They didn’t believe me when I told them there were monsters under my bed.
When I would scream for them, pleading, tears streaming down my face, they would shake their heads, my Mother and Father. Check under the bed, was Mother’s soft suggestion to my tired Father, whose eyes, red with need for sleep, would roll when he thought I wouldn’t catch him. To his knees he would go, and I would watch frightfully the curve of my father’s broad back as he craned and looked beneath my bed.
Nothing here, he would say, but dust bunnies and my lack of patience. You’re too old for this. Go to sleep, Cara.
But I never could.
Countless times They would come. When the house was still and calm with sleep, I would lay in my bed with covers to my chin and my eyes closed tight, though no rest would come to me. It always started with the scratching – the screech, screech, screech of talons clawing merciless against the floor beneath my bed. Visions of my flesh giving way to those talons would find a place in my mind, and more often than not, my thighs would wet with a release of urine I could not control.
My Father would blame these nightly accidents on medical problems. My mother insisted perhaps I should be allowed a nightlight – a notion my father refused. She’s thirteen, she needs to grow up.
What I needed was their belief, but at night I received nothing but a closed door and darkness. From the darkness, They would creep, slinking from beneath my bed, and I could hear them slither and slink across the floor. When my bed dipped with their weight, I would tug my covers futilely over my eyes – They would always snatch them away.
Rancid was the air around them, hot and muggy. It scented of vomit and rotted meats, and the scent was stronger when thick, molten-hot tongues barbed in spines slunk out and traced their way across my flesh. It burned, singing my skin, and where their talon-sharp fingers probed and poked at my body, the tender flesh split and tore in bloody lines.
I would try to keep in the screams, hope that They would leave me alone – but They, and Their many tongues and fingers would make their way to my eyes to try and pry them open, and I would refuse to look at them. In turn, I’d scream, and the sounds would summon Mother and Father, though when they came to door, frantic, no monsters would be there.
The trails of scrapes and burns left over my face and body from Their exploring tongues and creeping appendages were explained away as self-inflicted. Sharp nails scratched into skin. Lighter burns – from a lighter they could never seem to find. Attention seeking came up. Disappointment was habitual. Mother wanted to call the doctor, and Father refused steadfast.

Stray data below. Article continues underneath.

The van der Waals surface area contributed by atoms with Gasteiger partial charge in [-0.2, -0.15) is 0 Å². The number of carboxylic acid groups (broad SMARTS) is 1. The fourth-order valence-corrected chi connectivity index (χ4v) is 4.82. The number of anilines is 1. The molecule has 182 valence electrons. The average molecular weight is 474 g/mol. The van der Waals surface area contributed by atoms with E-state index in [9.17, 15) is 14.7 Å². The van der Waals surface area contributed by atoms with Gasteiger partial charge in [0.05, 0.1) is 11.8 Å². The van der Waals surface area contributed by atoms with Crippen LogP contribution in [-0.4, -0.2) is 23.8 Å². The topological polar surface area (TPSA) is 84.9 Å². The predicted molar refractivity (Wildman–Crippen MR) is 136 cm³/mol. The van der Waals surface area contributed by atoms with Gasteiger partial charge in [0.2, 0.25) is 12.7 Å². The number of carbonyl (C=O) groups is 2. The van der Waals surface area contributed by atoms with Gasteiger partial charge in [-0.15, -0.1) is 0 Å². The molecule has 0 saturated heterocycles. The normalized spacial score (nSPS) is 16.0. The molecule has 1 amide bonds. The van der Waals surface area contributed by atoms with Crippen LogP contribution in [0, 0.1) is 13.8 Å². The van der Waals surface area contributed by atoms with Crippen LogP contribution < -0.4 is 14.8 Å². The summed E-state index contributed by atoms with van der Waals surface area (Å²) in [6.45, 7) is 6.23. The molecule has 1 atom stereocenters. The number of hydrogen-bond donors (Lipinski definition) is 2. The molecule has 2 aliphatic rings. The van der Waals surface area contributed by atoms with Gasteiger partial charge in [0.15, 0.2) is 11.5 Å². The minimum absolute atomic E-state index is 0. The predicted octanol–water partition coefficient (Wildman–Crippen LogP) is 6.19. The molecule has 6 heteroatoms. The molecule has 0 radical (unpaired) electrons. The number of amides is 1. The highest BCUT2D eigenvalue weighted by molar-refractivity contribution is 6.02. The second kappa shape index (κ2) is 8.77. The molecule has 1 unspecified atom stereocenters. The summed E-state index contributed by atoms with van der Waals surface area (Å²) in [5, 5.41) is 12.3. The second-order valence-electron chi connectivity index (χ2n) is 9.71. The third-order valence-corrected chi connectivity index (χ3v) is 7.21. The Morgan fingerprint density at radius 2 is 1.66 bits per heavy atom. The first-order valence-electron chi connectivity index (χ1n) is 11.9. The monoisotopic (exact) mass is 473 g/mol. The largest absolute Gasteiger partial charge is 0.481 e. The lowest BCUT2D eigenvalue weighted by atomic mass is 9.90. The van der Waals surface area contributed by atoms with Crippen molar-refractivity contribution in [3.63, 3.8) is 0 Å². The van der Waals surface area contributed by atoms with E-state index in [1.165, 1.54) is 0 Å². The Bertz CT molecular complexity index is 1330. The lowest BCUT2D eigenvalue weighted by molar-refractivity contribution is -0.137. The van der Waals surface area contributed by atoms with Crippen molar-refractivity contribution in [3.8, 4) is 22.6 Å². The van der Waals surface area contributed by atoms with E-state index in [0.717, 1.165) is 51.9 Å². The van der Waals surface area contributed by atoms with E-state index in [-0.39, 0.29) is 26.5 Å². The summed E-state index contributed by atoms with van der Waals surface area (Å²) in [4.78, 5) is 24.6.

The monsters always returned, night after night. Their curious explorations were terrifying, and when They would urge me to look at them, I would scream – I had to feel Them, smell Them. I couldn’t bear to look at Them, too.
Resistance to Their persistence failed, one night. Tendrils had crept into my mouth, sliding sticky and tar-like between my lips. I choked on my sobs and the obstruction in my mouth. The rotted scent forced vomit to my throat, and the day’s meal sputtered from between my lips. My struggle had me flailing, screaming against the intrusion – distracted.
Talons pried open my eyes, and I screamed for my Salvation at the monstrosity in my midst.
I remember little of what followed. What I can recall is everything dripping in red. The red, I would learn, from within the walls of a padded cell, was Mother and Father, spattered over every surface of my room.
It was like they were stuffed in a blender and painted on the walls – the Doctor’s words.
I say nothing but the truth, about the monsters under my bed. About the talons and the tendrils, and the hot stink of Death. I show them my scars, the welts across my body, but my cell becomes smaller, and the ears become deafened.
They don’t believe me when I tell them there are monsters under my bed.
They are wrong.